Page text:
Difference between revisions of "TalkingArch"

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[[Category:Getting and installing Arch (English)]]
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[[Category:Getting and installing Arch]]
[[Category:HOWTOs (English)]]
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[[Category:Accessibility]]
= Introduction =
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This page describes a bootable CD / USB image customized for blind users. The modified version is mostly equivalent to the official "netinstall CD", but the system should start speaking as soon as you boot with it. Speech is provided via the sound card, using the eSpeak software synthesizer and the Speakup screenreader. It is also possible to use a braille display, via brltty. You can obtain the image [http://the-brannons.com/tarch/ from this page].
This page describes the  second release of a modified ArchLinux install CD that includes spoken output for blind users. The modified version is mostly equivalent to the official "ftp CD", but the system should start speaking as soon as you boot with it. Speech is provided via the sound card, using the eSpeak software synthesizer and the Speakup screenreader.
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It is only available for the i686 platform; x86-64 is not supported. There are two versions: an Isolinux version and a Grub version. One may obtain ".iso" images via HTTP.
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Grub:
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The image can be used with both the i686 or the x86_64 architecture. Also, it is suitable for either a recordable CD or a USB stick. Just download it and write it to the medium of your choice.
[http://cmb.tysdomain.com/talkingarch-2009.02-ftp-i686.iso download]<br>
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MD5 sum: 932d49d5093e50d8c5fb14527afd17fa
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Isolinux:
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A detached GPG signature is provided on the download page. The signature is made with the gpg key associated with the address '''chris at the-brannons dot com'''. The key ID is '''6521E06D'''. The fingerprint is '''66BD 74A0 36D5 22F5 1DD7 0A3C 7F2A 1672 6521 E06D'''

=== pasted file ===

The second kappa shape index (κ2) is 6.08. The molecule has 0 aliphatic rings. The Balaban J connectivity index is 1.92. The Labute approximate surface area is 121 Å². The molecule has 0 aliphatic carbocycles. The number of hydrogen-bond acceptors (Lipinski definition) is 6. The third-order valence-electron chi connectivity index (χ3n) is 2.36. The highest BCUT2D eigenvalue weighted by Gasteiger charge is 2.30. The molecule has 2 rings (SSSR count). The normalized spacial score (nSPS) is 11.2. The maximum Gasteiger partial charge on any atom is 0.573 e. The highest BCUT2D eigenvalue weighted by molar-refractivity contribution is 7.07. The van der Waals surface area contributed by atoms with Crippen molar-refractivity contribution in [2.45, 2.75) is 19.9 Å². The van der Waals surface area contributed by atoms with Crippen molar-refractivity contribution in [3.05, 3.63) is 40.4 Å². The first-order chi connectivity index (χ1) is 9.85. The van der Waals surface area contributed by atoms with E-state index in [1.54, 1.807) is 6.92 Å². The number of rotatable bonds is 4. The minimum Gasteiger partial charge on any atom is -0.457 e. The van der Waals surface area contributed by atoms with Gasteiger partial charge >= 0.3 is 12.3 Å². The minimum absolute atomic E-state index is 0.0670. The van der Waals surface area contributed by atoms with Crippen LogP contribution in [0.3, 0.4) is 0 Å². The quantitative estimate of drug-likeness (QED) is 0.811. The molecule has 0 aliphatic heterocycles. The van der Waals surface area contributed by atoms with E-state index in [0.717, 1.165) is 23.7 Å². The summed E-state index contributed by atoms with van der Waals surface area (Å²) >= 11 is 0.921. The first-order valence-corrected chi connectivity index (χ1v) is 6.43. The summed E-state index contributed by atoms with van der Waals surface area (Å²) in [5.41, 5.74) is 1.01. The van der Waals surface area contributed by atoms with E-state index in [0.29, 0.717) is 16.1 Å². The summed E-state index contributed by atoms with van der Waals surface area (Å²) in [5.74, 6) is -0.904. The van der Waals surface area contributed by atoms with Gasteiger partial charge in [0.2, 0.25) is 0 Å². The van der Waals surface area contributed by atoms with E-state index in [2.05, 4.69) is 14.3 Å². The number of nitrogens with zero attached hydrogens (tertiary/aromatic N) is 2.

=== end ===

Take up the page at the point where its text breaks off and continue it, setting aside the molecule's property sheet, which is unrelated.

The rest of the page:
[http://cmb.tysdomain.com/talkingarch-2009.02-ftp-i686-isolinux.iso download]<br>
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MD5 sum: 28fa806a745e26424596259a71fc9d64
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== Credits ==
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=== Credits ===
This CD was produced by Chris Brannon, and the downloadable images are hosted by Tyler Littlefield.
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The images are produced and hosted by Chris Brannon.
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Thanks to the following people for submitting valuable feedback regarding this project: Chuck Hallenbeck, Julien Claassen, Alastair Irving, Tyler Spivey,  Keith Hinton, and many others.  Thanks also go to Tyler Littlefield, who previously hosted the files.
  
= Installing from the CD =
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== Installing from the CD ==
The following list of steps is a brief guide to installing ArchLinux
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The following list of steps is a brief guide to installing Arch Linux using this CD. The instructions assume that your root partition will be mounted on {{ic|/mnt}}.
using this CD.
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The instructions assume that your root partition will be mounted on /mnt.
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#When booting, Grub provides a very long timeout. Press enter once the drive stops spinning.